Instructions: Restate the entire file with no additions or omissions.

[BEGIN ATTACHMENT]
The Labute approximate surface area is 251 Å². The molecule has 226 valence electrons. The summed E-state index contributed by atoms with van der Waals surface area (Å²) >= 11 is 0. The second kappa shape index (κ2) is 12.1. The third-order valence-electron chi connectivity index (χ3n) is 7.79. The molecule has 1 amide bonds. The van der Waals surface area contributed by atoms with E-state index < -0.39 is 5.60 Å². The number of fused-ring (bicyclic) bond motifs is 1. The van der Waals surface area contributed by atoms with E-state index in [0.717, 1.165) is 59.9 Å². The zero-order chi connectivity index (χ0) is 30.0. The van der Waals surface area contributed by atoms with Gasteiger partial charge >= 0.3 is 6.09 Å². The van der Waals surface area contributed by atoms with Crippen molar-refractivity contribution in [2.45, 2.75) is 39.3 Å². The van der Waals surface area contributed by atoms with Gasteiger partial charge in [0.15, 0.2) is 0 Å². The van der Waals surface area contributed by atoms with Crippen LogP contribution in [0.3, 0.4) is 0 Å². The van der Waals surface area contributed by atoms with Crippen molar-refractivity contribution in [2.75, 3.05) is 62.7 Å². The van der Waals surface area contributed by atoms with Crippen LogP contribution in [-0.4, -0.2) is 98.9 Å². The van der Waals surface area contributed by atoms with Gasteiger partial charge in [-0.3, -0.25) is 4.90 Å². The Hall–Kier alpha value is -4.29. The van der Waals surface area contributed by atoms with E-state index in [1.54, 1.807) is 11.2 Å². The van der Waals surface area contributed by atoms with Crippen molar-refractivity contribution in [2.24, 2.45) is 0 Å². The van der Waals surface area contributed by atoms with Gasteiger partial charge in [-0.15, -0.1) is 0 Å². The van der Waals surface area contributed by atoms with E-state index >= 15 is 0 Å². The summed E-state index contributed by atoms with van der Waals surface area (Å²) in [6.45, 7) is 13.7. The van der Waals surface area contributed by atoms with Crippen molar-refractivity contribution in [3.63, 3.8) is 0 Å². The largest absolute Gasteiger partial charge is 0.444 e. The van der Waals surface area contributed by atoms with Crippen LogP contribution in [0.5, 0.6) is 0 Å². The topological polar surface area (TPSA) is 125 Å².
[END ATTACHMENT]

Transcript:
The Labute approximate surface area is 251 Å². The molecule has 226 valence electrons. The summed E-state index contributed by atoms with van der Waals surface area (Å²) >= 11 is 0. The second kappa shape index (κ2) is 12.1. The third-order valence-electron chi connectivity index (χ3n) is 7.79. The molecule has 1 amide bonds. The van der Waals surface area contributed by atoms with E-state index < -0.39 is 5.60 Å². The number of fused-ring (bicyclic) bond motifs is 1. The van der Waals surface area contributed by atoms with E-state index in [0.717, 1.165) is 59.9 Å². The zero-order chi connectivity index (χ0) is 30.0. The van der Waals surface area contributed by atoms with Gasteiger partial charge >= 0.3 is 6.09 Å². The van der Waals surface area contributed by atoms with Crippen molar-refractivity contribution in [2.45, 2.75) is 39.3 Å². The van der Waals surface area contributed by atoms with Gasteiger partial charge in [0.15, 0.2) is 0 Å². The van der Waals surface area contributed by atoms with Crippen LogP contribution in [0.3, 0.4) is 0 Å². The van der Waals surface area contributed by atoms with Crippen molar-refractivity contribution in [2.75, 3.05) is 62.7 Å². The van der Waals surface area contributed by atoms with Crippen LogP contribution in [-0.4, -0.2) is 98.9 Å². The van der Waals surface area contributed by atoms with Gasteiger partial charge in [-0.3, -0.25) is 4.90 Å². The Hall–Kier alpha value is -4.29. The van der Waals surface area contributed by atoms with E-state index in [1.54, 1.807) is 11.2 Å². The van der Waals surface area contributed by atoms with Crippen molar-refractivity contribution in [2.24, 2.45) is 0 Å². The van der Waals surface area contributed by atoms with Gasteiger partial charge in [-0.15, -0.1) is 0 Å². The van der Waals surface area contributed by atoms with E-state index >= 15 is 0 Å². The summed E-state index contributed by atoms with van der Waals surface area (Å²) in [6.45, 7) is 13.7. The van der Waals surface area contributed by atoms with Crippen molar-refractivity contribution in [3.63, 3.8) is 0 Å². The largest absolute Gasteiger partial charge is 0.444 e. The van der Waals surface area contributed by atoms with Crippen LogP contribution in [0.5, 0.6) is 0 Å². The topological polar surface area (TPSA) is 125 Å².